Of all the energy-harvesting technologies presently in development, piezoelectric devices offer some of the most intriguing possibilities. They work by converting mechanical stress, which can take the form of movement-caused vibrations, into an electrical charge. This means that things such as shoes, roads, keyboards - or anything else that moves or is subjected to movement - could be outfitted with piezoelectrics, which would produce power. Unfortunately, the range of vibrations that any one device can harness is presently quite limited. Research being conducted at North Carolina's Duke University, however, could change that.
Piezoelectric harvesters typically operate in a linear fashion, in that they can only be tuned to a particular frequency of vibration. While that may work well in the lab, where the same vibration can be produced over and over again, the real world tends to be a lot more random. Duke engineer Brian Mann decided that in order to generate a practical amount of electricity, the devices would need to be able to take advantage of a wider range of frequencies - essentially, they would need to be nonlinear.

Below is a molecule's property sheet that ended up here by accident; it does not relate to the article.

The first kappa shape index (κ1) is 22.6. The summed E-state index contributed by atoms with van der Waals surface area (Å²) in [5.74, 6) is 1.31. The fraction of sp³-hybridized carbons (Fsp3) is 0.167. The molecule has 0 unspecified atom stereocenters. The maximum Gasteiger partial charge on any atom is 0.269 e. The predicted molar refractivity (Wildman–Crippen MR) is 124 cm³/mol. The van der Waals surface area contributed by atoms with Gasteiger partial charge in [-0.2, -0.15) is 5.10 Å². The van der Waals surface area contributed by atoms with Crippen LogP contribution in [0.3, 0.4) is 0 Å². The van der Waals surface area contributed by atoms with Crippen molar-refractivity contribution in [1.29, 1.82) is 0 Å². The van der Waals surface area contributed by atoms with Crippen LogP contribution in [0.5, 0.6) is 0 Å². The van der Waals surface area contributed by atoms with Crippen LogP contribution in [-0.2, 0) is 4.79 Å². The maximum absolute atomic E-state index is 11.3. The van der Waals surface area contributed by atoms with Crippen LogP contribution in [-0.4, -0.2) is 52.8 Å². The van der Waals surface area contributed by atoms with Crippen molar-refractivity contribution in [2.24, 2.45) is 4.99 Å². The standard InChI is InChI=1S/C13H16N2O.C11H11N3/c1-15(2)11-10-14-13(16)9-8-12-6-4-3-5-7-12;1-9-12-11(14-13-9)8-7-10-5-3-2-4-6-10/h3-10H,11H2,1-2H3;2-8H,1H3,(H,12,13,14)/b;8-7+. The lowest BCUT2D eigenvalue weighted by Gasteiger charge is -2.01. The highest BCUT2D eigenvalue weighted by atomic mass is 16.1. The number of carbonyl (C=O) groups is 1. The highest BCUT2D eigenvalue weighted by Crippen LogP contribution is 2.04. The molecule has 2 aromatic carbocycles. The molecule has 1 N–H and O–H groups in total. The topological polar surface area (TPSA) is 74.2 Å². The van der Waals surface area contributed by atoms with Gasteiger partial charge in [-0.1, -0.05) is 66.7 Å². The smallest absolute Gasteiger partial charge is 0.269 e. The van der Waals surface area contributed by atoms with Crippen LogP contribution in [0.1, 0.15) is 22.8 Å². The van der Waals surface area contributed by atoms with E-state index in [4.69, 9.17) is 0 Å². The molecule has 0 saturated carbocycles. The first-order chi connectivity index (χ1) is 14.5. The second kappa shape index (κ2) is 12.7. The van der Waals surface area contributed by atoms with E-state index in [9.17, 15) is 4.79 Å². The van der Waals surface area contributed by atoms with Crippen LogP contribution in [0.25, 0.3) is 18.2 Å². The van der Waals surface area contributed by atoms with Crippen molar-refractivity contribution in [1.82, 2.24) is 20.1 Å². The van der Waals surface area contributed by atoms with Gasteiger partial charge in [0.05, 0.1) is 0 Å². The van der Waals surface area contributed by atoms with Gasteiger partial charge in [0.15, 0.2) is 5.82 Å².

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His research team proceeded to rework the mathematical principles used in the design of linear piezolelectric devices. They then built a physical laboratory model, in which magnets were used to bend a cantilevered arm made of piezolelectric material. By changing the orientation of the magnets, they were able to simulate the random nature of vibrations encountered in everyday life. However, by applying their new principles to the material, they were able to tune the arm so that it could harvest a wider range of those vibrations than would otherwise be possible.
"This nonlinear approach offers significant improvements in electricity production, sometimes on the order of one magnitude," said Mann. "More importantly, being able to capture more of the bandwidth would make it more likely that these types of devices would have practical uses in real world. These nonlinear systems are self-sustaining, so they are ideal for any electrical device that needs batteries or is in a location difficult to access."
A paper on the research was recently published in the journal Physica D: Nonlinear Phenomena.
Source: Duke University